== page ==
Exploratory analysis of the application of animal reduction approaches in proteomics: How much is enough?

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Laura M. Langan
Bryan W. Brooks


Animal testing has been the corner stone for chemical safety assessments, but fish embryo assays now represent an alternative. Increases in omics studies offers unparalleled access to examine early molecular responses in organisms in response to environmental stressors and yet reduction in animal usage within this context has been overlooked. For proteomics, there is significant disparity and variability in organismal pool size ranging from 1-2000 embryos per replicate for zebrafish alone. However, it is unknown if varying sample pool size results in higher protein identifications. To examine whether the proteome changes are dependent on this variable, 3 pool sizes (5, 10 or 20 embryos per replicate) were examined using the two most common fish models with appropriate biological replicate number determined based on statistical power analysis (n=7). Samples were analysed by data-independent acquisition (DIA), resulted in 1,946 and 2,770 protein groups identified (1 % FDR) for the fathead minnow and zebrafish, respectively. Proteins were not differentially expressed among pool sizes, and no significant difference was observed among the protein groups identified. However, for the fathead minnow, a decrease in the number of proteins identified was observed with increasing pool size, while only a modest increase of 110 protein identifications was observed in zebrafish between the lowest and highest pool size. Taken together, our observations suggests that a proteome characterization experiment using these fish models can achieve comparable protein identifications using pool sizes of less than 5 per replicate assuming a protein requirement of 50µg or less.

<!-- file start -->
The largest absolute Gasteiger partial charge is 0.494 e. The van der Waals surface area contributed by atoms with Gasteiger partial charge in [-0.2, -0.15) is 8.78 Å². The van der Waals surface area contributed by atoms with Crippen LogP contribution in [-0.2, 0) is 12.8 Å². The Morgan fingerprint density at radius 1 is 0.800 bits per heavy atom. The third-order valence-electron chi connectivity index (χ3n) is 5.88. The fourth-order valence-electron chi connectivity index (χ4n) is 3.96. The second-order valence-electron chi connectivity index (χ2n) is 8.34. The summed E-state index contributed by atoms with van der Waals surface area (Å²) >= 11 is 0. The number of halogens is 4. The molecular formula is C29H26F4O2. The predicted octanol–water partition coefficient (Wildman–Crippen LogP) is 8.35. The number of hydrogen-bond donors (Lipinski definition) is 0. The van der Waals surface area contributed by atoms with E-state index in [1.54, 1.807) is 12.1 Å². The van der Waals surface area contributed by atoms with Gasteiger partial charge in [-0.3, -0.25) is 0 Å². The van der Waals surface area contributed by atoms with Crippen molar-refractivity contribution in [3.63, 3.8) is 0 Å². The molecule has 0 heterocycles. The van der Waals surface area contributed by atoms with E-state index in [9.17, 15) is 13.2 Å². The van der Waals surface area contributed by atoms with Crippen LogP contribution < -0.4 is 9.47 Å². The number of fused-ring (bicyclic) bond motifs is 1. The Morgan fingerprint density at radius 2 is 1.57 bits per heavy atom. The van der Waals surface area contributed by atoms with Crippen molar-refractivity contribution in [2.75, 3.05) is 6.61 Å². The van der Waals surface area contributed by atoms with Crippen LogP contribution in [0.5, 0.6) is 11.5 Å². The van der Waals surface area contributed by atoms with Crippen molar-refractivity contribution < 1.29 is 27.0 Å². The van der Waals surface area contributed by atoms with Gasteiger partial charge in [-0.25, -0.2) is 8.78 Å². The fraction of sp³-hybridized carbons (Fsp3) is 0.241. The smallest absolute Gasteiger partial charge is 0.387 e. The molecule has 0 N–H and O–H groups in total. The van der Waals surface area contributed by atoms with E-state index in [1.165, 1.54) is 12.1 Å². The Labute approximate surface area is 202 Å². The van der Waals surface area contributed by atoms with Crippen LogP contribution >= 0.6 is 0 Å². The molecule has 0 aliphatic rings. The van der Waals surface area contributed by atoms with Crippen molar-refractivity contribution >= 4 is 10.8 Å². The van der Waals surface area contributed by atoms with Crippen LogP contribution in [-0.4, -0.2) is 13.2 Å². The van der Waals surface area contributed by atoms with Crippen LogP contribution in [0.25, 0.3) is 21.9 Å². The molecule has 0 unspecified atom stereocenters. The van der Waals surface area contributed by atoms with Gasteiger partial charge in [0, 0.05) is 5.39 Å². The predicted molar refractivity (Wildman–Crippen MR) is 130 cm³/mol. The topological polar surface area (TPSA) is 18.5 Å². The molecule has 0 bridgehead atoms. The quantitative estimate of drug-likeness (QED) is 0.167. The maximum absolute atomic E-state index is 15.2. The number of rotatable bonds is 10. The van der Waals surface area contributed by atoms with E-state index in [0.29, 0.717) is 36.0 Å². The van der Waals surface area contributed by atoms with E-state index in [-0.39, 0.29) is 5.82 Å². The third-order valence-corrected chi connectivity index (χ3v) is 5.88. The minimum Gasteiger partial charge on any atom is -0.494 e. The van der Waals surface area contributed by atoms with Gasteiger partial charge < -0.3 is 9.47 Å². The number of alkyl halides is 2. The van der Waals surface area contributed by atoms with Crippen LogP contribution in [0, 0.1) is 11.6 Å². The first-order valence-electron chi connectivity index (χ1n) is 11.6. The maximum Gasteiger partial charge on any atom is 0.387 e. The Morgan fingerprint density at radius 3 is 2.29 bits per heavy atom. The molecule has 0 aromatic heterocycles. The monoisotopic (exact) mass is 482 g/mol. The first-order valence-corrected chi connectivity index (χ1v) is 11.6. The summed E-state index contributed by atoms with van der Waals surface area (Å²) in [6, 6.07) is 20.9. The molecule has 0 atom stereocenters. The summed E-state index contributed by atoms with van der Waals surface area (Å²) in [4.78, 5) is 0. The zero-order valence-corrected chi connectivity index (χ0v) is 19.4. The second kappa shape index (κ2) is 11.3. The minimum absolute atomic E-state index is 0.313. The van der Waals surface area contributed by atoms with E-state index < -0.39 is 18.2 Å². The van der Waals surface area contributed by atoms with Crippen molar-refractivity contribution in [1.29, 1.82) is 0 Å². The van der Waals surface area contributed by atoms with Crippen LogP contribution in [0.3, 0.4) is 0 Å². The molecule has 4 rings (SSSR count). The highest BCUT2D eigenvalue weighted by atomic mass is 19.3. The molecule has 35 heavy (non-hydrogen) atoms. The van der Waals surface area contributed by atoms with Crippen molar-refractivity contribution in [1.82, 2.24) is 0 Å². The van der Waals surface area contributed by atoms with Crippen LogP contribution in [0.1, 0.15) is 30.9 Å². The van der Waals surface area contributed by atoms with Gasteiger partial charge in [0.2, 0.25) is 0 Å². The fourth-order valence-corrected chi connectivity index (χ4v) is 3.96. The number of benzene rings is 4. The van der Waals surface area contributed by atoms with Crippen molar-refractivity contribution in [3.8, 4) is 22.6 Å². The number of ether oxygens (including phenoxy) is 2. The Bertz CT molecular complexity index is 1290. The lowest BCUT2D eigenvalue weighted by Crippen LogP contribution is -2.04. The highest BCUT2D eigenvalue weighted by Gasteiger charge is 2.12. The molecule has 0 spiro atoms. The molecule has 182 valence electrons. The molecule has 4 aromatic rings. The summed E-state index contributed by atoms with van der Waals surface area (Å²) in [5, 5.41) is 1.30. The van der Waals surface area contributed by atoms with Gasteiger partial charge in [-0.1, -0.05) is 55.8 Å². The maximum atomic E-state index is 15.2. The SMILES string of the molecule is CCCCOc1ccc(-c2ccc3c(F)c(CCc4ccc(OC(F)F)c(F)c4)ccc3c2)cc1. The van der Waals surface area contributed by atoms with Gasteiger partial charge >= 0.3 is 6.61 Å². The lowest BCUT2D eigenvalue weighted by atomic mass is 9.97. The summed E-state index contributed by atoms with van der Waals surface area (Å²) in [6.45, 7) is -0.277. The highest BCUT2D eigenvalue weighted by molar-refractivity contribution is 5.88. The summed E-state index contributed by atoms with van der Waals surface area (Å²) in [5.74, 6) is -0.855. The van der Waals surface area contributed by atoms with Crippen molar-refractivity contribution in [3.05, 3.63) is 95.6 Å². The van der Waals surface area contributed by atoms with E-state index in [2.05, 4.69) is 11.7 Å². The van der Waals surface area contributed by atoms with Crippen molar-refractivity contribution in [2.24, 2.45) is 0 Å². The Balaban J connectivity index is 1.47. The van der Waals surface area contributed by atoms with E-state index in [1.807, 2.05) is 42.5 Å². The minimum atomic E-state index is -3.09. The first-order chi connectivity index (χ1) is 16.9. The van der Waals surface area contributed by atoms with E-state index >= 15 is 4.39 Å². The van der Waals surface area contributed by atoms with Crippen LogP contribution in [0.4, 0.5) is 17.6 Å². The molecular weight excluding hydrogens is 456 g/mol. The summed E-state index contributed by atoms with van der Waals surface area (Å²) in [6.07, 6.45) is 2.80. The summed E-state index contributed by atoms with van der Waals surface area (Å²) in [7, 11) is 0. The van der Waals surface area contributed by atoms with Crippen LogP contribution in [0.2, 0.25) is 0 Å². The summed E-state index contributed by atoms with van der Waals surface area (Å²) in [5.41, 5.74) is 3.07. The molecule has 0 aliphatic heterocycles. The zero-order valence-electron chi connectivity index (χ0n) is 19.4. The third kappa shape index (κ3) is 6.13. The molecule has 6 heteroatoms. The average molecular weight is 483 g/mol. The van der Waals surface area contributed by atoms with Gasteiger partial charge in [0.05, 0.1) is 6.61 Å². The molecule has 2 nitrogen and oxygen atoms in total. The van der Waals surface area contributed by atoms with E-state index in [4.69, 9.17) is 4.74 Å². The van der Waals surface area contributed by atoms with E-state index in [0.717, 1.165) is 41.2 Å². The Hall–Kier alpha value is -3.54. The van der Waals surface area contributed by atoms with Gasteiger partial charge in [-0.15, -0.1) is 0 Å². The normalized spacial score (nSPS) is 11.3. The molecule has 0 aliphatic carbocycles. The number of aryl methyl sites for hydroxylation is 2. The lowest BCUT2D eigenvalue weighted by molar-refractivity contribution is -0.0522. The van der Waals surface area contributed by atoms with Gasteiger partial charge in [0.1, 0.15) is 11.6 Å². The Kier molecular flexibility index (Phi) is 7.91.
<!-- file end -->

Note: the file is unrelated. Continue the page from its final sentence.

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Langan, L. M. and Brooks , B. W. (2021) “Exploratory analysis of the application of animal reduction approaches in proteomics: How much is enough?”, ALTEX - Alternatives to animal experimentation. doi: 10.14573/altex.2107212.

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